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Types & Levels of Spinal Cord Injuries

Spinal cord injuries can occur in a wide variety of ways, and they can range in severity. There are several different types and levels of spinal cord injuries that can affect individuals, leading to significant health effects. Here, we want to discuss these different types and levels of spinal cord injuries as well as some of the substantial costs associated with this type of trauma. If you’ve been harmed due to another party’s negligence, a spinal cord injury attorney in Houston may be able to help with your claim.

A Complete or Incomplete Spinal Cord Injury

We should first look at the basic definitions of spinal cord injuries provided by the Shepherd Center. Understanding the difference between a “complete” or an “incomplete” spinal cord injury is the starting point.

  • Complete spinal cord injury. When the spinal cord is entirely cut through at the injury’s location, it typically results in paralysis below the point of injury, signifying a complete spinal cord injury.
  • Incomplete spinal cord injury. This happens when the spinal cord is partially damaged but not entirely cut through. The impact of such injuries varies widely among individuals, influenced by the injury’s location and severity. While some may face different degrees of paralysis, others might maintain a significant amount of their mobility.

Quadriplegia Versus Paraplegia

Some of the most common terms individuals are familiar with concerning spinal cord injuries are “quadriplegia” and “paraplegia.”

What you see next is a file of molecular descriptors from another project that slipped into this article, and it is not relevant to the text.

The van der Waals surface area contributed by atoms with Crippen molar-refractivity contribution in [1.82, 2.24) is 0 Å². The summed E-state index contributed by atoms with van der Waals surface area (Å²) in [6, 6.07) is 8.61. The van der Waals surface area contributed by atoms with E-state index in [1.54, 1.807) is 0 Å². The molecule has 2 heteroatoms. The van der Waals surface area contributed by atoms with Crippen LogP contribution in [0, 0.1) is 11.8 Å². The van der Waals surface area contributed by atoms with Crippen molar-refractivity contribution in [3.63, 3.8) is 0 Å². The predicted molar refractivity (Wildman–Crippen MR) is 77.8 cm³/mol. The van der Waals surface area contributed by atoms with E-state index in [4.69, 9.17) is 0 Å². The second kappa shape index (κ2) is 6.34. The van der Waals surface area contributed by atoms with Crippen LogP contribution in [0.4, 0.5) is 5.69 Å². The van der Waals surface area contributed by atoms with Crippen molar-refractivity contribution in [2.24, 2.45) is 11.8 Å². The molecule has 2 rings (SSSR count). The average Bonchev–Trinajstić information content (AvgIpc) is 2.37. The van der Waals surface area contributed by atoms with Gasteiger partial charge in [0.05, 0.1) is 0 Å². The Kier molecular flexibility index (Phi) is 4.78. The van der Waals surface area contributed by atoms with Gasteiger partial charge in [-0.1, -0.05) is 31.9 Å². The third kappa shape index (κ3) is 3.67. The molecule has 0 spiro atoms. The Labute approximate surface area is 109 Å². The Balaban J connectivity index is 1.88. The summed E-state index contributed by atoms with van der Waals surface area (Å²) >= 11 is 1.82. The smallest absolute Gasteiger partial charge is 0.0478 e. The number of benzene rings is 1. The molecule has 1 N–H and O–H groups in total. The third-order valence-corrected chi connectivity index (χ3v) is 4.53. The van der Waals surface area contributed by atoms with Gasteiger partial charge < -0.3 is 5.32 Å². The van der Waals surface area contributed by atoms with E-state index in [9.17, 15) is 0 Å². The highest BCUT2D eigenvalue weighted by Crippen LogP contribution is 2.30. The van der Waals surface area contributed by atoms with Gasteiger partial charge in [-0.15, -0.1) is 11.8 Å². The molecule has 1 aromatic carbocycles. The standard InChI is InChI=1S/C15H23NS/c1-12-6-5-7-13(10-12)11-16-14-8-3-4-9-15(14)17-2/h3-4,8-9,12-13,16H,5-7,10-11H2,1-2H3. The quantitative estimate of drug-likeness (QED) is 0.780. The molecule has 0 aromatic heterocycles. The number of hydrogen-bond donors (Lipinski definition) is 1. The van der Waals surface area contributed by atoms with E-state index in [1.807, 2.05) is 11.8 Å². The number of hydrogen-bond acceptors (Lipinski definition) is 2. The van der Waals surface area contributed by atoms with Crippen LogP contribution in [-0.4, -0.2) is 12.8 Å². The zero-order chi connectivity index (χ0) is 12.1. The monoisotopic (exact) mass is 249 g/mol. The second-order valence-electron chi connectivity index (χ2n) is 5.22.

• Quadriplegia. Also known as tetraplegia, this level of injury involves paralysis affecting the entire body and all limbs below the neck. This condition usually arises from damage to the cervical portion of the spinal cord.
  • Paraplegia. This level of injury characterizes the loss of movement and sensation in the legs, pelvic region, and trunk. This type of paralysis generally results from injuries to the spinal cord’s lumbar section, impacting the lower half of the body.

Areas of the Spine Affected

Our spines are defined as five separate regions, with different vertebrae making up a part of each region. Injuries to these areas can all cause long-term trauma, but generally, the most severe spinal cord injuries involve trauma to the cervical or thoracic spine.

  1. Cervical spinal region. The cervical region, located at the neck, is where injuries can be particularly devastating, sometimes even leading to death. Those who experience injury in this part of the spinal cord may face quadriplegia, which entails loss of function from the neck down, including challenges in breathing, speaking, and managing bowel and bladder control.
  2. Thoracic spinal region. Damage to the thoracic spinal cord, which encompasses the upper to mid-back area, can impact the chest, abdomen, and back. Recovery outcomes for thoracic injuries vary widely among individuals, with many requiring support for daily activities.
  3. Lumbar spinal region. Injuries at the lumbar level, situated in the lower back, often allow individuals the possibility of walking with the aid of braces or navigating daily life using a wheelchair. With intensive physical therapy and rehabilitation, significant recovery may be achievable.
  4. Sacral spinal region. Damage to the spinal cord’s sacral area, affecting the lower back, hips, thighs, buttocks, and pelvic organs, often still permits the ability to walk. Recovery from sacral injuries generally allows for a return to normal mobility.
  5. Coccygeal spinal region. Injuring the coccyx, or tailbone, typically results in considerable discomfort but usually heals over time without causing permanent damage, allowing individuals to recover fully.

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